Johnny Richards

From Wikipedia, the free encyclopedia
Johnny Richards
Clockwise from left: Eddie Sauter, Edwin Finckel, George Handy, Richards, Neal Hefti, and Ralph Burns at the Museum of Modern Art, New York, c. 1947[1]
Clockwise from left: Eddie Sauter, Edwin Finckel, George Handy, Richards, Neal Hefti, and Ralph Burns at the Museum of Modern Art, New York, c. 1947[1]
Background information
Birth nameJuan Manuel Cascales
Born(1911-11-02)November 2, 1911
Querétaro, Mexico
DiedOctober 7, 1968(1968-10-07) (aged 56)
New York City, U.S.
Occupation(s)Composer, arranger

Johnny Richards (born Juan Manuel Cascales, November 2, 1911 – October 7, 1968) was an American jazz arranger and composer scoring numerous sound tracks for television and film.[2] He was a pivotal composer/arranger for cutting edge, adventurous performances and recording sessions by Stan Kenton's big band in the 1950s and early 1960s; such as Cuban Fire!, Kenton's West Side Story and Adventures in Time.[2]


Richards was born in Toluca, Mexico, to a Spanish father (Juan Cascales y Valero) and a Mexican mother (Maria Celia Arrue aka Marie Cascales), whose parents were Spanish immigrants to Mexico. He entered the United States on August 4, 1919 at Laredo, Texas, along with his mother, three brothers (also professional musicians) and sister:


Richards' father, Juan Cascales y Valero, immigrated earlier, crossing the border at Laredo, Texas, on June 4, 1919.[4] The family lived first in Los Angeles, California[5] and later in San Fernando, California, where Joe, Johnny, and Chuck attended and graduated from San Fernando High School. In 1930, Richards was living in Fullerton, California, and attending Fullerton College.[6]

Richards worked in Los Angeles, California, from the late 1930s to 1952. In 1952, he moved to New York City. He had been arranging for Stan Kenton since 1950 and continued to do so through the mid-1960s.[2] He also led his own bands throughout his career. In addition, he wrote the music for the popular song "Young at Heart" (1953), made famous by Frank Sinatra and others.[2]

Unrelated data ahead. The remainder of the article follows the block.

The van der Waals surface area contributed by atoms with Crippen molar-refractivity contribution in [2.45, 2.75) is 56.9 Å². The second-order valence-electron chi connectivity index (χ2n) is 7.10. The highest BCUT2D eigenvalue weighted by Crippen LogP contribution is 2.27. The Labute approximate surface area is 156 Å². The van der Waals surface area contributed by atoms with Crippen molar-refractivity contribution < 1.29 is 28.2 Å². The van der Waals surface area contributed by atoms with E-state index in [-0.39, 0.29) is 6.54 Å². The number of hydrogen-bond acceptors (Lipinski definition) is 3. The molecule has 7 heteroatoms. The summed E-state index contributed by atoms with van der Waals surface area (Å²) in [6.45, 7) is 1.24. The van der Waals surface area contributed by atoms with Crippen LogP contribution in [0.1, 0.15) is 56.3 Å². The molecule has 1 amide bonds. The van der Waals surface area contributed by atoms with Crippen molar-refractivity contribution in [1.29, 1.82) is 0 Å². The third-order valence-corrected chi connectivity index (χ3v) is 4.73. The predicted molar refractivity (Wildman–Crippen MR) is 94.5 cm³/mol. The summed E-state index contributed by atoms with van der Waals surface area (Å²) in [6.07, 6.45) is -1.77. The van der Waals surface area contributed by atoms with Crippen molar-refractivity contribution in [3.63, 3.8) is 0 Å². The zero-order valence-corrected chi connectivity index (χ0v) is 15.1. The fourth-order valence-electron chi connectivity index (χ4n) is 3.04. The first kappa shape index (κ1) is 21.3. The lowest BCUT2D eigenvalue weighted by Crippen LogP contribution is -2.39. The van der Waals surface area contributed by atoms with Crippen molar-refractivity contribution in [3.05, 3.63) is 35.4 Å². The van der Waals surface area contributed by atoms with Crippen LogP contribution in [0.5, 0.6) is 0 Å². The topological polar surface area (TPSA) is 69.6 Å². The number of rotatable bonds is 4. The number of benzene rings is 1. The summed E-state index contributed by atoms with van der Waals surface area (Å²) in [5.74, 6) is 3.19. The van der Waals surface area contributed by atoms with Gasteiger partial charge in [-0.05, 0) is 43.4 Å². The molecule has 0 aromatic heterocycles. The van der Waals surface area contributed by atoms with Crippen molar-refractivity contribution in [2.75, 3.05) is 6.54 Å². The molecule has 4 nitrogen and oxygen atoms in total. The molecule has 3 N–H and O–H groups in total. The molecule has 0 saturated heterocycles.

Richards died October 7, 1968, in New York City, of a brain tumor.[7][8] Reviewers have deemed his style as being influenced by Duke Ellington and Pete Rugolo.[9]


As leader[edit]

  • Annotations of the Muses (Légende, 1955)
  • Something Else by Johnny Richards (Bethlehem, 1956)
  • Wide Range (Capitol, 1957)
  • Experiments in Sound (Capitol, 1958)
  • The Rites of Diablo (Roulette, 1958)
  • Walk Softly/Run Wild! (Coral, 1959)
  • My Fair Lady – My Way (Roulette, 1964)
  • Aqui Se Habla Español (Roulette, 1967)
  • Mosaic Select 17 (Mosaic, 2005)

As sideman/arranger[edit]

With Charlie Barnet

  • The Capitol Big Band Sessions (Capitol, 1948–1950)

With Harry James

With Stan Kenton

With Hugo Loewenstern

  • Who Said Good Music Is Dead? (Jazz Art Spectacular LP 1103, 1965)[11]

See also[edit]


  1. ^ Portrait of Ralph Burns, Edwin A. Finckel, George Handy, Neal Hefti, Johnny Richards, and Eddie Sauter, Museum of Modern Art, New York, N.Y., ca. Mar. 1947 - William P. Gottlieb, accessed January 2011
  2. ^ a b c d Colin Larkin, ed. (2002). The Virgin Encyclopedia of Fifties Music (Third ed.). Virgin Books. p. 358. ISBN 1-85227-937-0.
  3. ^ U.S. Department of Labor, Immigration Service, Laredo, Texas, receipt #106831/14989 and United States of America Declaration of Intention #11261, certification No. 23 103364, dated November 21, 1941, Los Angeles, California
  4. ^ "Ancestry® | Genealogy, Family Trees & Family History Records". Retrieved October 27, 2019.
  5. ^ 1920 United States Federal Census, Los Angeles Assembly District 74, Los Angeles, California; roll T625_115; page 2B; Enumeration District 429, image 140
  6. ^ 1930 United States Federal Census, Fullerton, Orange, California; roll 181, page 3B, Enumeration District: 33, Image 311.0
  7. ^ "Yahoo". Retrieved October 27, 2019.
  8. ^ Feather, Leonard. "Johnny Richards, Noted Composer, Dies in N.Y." Los Angeles Times. October 10, 1968. PART II, pp. 8
  9. ^ Johnny Richards at AllMusic
  10. ^ "Harry James And His Orchestra – Harry James And His Orchestra 1948-49". Discogs. Retrieved 20 December 2016.
  11. ^ "Album Reviews". Billboard. January 30, 1965. Retrieved March 21, 2017.

External links[edit]

Media related to Johnny Richards at Wikimedia Commons